We’ve already been told that everybody poops – but did you ever stop to consider why? It’s thanks to our heroic through-gut that humans don’t suffer the same fate as jellyfish and anemones, and every hero has an origin story… Hosted by: Olivia Gordon
Use science know-how to create a tasty vanilla treat!
The Roman emperor, Nero, is credited as the first person to have a type of ice cream made for his meals. Snow was used to freeze fruit drinks that he enjoyed so much. In 1310, Marco Polo helped out as did King Charles I of France in 1640. The French served it in Philadelphia in 1782 to honor a new country: the USA! Dolly Madison served it in the White House in 1813. In 1846, Nancy Johnson invented the hand-crank ice cream freezer. Ice cream cones were first seen in 1904 at the Louisiana Purchase Exposition (better known as the St. Louis World’s Fair). The rest, of course, is history. The secret to making ice cream is to lower the freezing point of ice so it can freeze the cream. How? The scientific secret is plain old salt! Here’s a simple recipe you can follow right at home to make your own ice cream. Who needs Nero?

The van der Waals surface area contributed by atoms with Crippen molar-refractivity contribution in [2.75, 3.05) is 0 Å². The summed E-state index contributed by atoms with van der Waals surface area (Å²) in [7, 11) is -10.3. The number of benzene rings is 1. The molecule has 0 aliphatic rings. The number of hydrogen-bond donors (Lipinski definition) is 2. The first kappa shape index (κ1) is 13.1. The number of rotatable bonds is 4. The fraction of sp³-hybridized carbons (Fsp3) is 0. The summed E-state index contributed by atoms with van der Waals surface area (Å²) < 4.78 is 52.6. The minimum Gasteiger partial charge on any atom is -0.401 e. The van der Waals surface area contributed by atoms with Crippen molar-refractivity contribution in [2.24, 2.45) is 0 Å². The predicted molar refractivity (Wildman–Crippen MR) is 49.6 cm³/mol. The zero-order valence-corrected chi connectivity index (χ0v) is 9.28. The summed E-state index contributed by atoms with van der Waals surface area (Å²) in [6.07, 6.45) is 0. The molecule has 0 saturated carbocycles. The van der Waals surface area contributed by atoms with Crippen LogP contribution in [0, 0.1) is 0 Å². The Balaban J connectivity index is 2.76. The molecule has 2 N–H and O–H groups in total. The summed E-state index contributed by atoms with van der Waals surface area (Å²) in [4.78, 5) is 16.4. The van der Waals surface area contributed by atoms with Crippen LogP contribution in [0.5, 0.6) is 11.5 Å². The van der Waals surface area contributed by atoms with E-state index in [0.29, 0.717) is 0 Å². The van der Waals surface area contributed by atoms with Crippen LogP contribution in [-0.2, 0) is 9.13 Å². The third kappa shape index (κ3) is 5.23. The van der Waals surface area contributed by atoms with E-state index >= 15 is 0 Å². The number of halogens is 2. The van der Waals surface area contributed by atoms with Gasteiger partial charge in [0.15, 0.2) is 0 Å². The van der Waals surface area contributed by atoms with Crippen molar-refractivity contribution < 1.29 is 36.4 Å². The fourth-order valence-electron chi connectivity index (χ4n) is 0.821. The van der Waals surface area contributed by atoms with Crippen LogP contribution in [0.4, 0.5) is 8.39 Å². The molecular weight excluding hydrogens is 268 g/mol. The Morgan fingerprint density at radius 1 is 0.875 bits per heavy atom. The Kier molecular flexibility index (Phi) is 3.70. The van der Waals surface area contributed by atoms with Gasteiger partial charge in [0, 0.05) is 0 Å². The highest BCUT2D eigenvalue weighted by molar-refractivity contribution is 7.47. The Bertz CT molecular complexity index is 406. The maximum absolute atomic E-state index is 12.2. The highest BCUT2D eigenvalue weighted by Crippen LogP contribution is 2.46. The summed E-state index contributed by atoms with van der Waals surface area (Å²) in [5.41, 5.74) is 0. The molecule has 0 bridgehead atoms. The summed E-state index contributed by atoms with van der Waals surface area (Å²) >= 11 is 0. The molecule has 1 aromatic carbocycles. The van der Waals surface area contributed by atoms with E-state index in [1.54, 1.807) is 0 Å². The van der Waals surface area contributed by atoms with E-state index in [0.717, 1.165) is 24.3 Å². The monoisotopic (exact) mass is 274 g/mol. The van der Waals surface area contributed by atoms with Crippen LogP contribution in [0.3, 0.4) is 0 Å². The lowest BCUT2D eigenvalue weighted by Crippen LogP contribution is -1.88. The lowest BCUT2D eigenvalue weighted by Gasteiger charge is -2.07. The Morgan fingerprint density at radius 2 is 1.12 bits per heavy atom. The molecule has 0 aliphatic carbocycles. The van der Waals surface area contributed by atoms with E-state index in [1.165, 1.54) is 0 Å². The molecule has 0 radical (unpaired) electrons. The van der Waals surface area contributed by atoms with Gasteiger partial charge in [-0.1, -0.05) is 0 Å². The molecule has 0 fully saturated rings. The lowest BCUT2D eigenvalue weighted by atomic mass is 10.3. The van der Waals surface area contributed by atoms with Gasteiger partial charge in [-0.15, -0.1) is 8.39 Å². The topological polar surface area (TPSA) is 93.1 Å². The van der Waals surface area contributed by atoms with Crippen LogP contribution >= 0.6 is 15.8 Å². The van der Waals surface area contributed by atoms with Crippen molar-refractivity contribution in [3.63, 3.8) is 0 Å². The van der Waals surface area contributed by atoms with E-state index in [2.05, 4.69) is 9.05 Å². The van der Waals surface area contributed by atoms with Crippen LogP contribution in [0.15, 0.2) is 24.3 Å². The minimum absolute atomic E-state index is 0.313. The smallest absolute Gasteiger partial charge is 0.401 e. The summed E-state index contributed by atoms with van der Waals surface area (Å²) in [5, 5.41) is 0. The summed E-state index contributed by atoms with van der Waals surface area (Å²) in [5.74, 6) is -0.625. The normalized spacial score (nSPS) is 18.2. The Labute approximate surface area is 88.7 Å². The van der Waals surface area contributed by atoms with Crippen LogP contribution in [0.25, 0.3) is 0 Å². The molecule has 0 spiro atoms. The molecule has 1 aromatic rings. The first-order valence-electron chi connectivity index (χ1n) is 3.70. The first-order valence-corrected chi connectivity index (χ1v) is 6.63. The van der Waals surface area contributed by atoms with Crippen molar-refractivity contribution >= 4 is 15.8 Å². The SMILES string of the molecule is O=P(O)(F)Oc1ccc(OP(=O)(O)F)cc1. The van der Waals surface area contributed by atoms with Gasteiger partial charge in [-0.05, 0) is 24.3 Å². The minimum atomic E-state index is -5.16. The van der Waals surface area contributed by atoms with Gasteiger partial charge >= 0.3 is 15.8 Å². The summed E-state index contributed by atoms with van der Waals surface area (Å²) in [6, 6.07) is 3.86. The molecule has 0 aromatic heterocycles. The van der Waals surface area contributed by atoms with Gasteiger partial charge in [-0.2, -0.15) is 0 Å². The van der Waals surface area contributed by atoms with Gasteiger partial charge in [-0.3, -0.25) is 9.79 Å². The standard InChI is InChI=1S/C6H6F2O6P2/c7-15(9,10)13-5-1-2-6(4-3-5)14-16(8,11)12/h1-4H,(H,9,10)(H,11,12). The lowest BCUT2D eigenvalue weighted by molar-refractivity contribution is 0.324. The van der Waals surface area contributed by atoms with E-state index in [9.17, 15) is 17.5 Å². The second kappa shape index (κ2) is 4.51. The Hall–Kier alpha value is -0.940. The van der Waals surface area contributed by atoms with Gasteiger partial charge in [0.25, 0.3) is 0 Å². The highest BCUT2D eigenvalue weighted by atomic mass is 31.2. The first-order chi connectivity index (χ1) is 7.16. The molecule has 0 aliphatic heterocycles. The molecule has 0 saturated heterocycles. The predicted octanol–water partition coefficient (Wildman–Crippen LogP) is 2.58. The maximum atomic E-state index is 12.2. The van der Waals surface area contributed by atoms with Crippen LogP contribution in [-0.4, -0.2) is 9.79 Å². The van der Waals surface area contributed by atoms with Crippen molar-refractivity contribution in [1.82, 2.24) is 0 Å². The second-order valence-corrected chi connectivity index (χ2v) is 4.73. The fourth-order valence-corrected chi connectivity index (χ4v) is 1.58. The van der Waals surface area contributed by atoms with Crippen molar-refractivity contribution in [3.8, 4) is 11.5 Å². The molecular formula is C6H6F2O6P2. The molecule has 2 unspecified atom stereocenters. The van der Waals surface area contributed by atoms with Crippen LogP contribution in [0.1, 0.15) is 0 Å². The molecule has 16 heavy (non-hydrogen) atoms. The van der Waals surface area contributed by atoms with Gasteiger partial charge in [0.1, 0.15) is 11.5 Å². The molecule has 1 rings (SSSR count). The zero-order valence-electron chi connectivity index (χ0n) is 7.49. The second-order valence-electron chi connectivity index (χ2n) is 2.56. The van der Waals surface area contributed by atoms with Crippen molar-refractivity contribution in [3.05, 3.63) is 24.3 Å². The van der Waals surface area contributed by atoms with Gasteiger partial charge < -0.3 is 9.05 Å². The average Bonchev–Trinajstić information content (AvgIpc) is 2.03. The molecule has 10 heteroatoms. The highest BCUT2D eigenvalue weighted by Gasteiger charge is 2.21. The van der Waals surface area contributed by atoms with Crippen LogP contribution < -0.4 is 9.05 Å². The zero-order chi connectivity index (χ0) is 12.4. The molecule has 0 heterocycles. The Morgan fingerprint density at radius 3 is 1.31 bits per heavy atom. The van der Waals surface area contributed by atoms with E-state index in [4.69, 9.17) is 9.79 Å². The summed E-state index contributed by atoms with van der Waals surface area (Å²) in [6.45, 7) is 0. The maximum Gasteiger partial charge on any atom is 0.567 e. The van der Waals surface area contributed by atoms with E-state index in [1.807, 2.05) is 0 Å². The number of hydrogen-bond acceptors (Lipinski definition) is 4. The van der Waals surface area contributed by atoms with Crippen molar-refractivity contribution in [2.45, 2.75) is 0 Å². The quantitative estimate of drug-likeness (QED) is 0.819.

Every summer it seems like there’s that one person who always gets a lot of mosquito bites. But what makes people mosquito magnets? Continue reading
Wix is a technology tool that allows students to design creative, engaging, and interactive websites using class content.
Technology Focus: Website Design using http://www.wix.com
Level: This tool provides teachers and students with many simple tutorials that highlight its features. Some prior knowledge of website design is useful, but not required to use this tool.
Wix can be used in different units in the science curriculum as an assessment of learning tool. This resource will specifically demonstrate the use of Wix as an assessment of learning tool in the evolution unit of the SBI3U course. Continue reading
Aerogels are the world’s lightest (least dense) solids. They are also excellent thermal insulators and have been used in numerous Mars missions and the Stardust comet particle-return mission. The focus of this video is silica aerogels, though graphene aerogels are now technically the lightest. Continue reading
The approach is a response to growing anxiety about plastic pollution and is also an acknowledgment that household recycling has not kept pace with the rapid spread of cheap consumer packaging discarded after a single use Continue reading